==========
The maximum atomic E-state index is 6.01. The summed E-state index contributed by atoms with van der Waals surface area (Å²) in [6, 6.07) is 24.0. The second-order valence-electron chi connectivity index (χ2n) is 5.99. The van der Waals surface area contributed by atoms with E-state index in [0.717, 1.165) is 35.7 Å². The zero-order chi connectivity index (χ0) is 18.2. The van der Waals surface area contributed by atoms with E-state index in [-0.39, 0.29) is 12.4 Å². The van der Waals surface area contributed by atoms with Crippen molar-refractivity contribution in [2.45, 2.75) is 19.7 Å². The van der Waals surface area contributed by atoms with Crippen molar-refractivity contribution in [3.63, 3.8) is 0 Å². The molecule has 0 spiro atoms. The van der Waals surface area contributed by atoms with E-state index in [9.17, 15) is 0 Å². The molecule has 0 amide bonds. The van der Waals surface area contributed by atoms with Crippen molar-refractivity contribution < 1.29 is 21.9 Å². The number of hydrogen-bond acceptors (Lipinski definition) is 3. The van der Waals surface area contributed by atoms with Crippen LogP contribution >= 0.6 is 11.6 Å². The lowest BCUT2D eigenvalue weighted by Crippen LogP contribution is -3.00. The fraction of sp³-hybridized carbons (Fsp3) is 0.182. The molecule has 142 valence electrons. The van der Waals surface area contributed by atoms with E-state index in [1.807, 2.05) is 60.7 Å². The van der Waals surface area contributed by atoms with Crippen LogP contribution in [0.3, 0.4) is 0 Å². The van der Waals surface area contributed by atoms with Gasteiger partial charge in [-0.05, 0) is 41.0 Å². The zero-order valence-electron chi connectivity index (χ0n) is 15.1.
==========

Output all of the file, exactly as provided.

The maximum atomic E-state index is 6.01. The summed E-state index contributed by atoms with van der Waals surface area (Å²) in [6, 6.07) is 24.0. The second-order valence-electron chi connectivity index (χ2n) is 5.99. The van der Waals surface area contributed by atoms with E-state index in [0.717, 1.165) is 35.7 Å². The zero-order chi connectivity index (χ0) is 18.2. The van der Waals surface area contributed by atoms with E-state index in [-0.39, 0.29) is 12.4 Å². The van der Waals surface area contributed by atoms with Crippen molar-refractivity contribution in [2.45, 2.75) is 19.7 Å². The van der Waals surface area contributed by atoms with Crippen molar-refractivity contribution in [3.63, 3.8) is 0 Å². The molecule has 0 spiro atoms. The van der Waals surface area contributed by atoms with E-state index in [9.17, 15) is 0 Å². The molecule has 0 amide bonds. The van der Waals surface area contributed by atoms with Crippen molar-refractivity contribution < 1.29 is 21.9 Å². The number of hydrogen-bond acceptors (Lipinski definition) is 3. The van der Waals surface area contributed by atoms with Crippen LogP contribution >= 0.6 is 11.6 Å². The lowest BCUT2D eigenvalue weighted by Crippen LogP contribution is -3.00. The fraction of sp³-hybridized carbons (Fsp3) is 0.182. The molecule has 142 valence electrons. The van der Waals surface area contributed by atoms with E-state index in [1.807, 2.05) is 60.7 Å². The van der Waals surface area contributed by atoms with Crippen LogP contribution in [0.3, 0.4) is 0 Å². The van der Waals surface area contributed by atoms with Gasteiger partial charge in [-0.05, 0) is 41.0 Å². The zero-order valence-electron chi connectivity index (χ0n) is 15.1.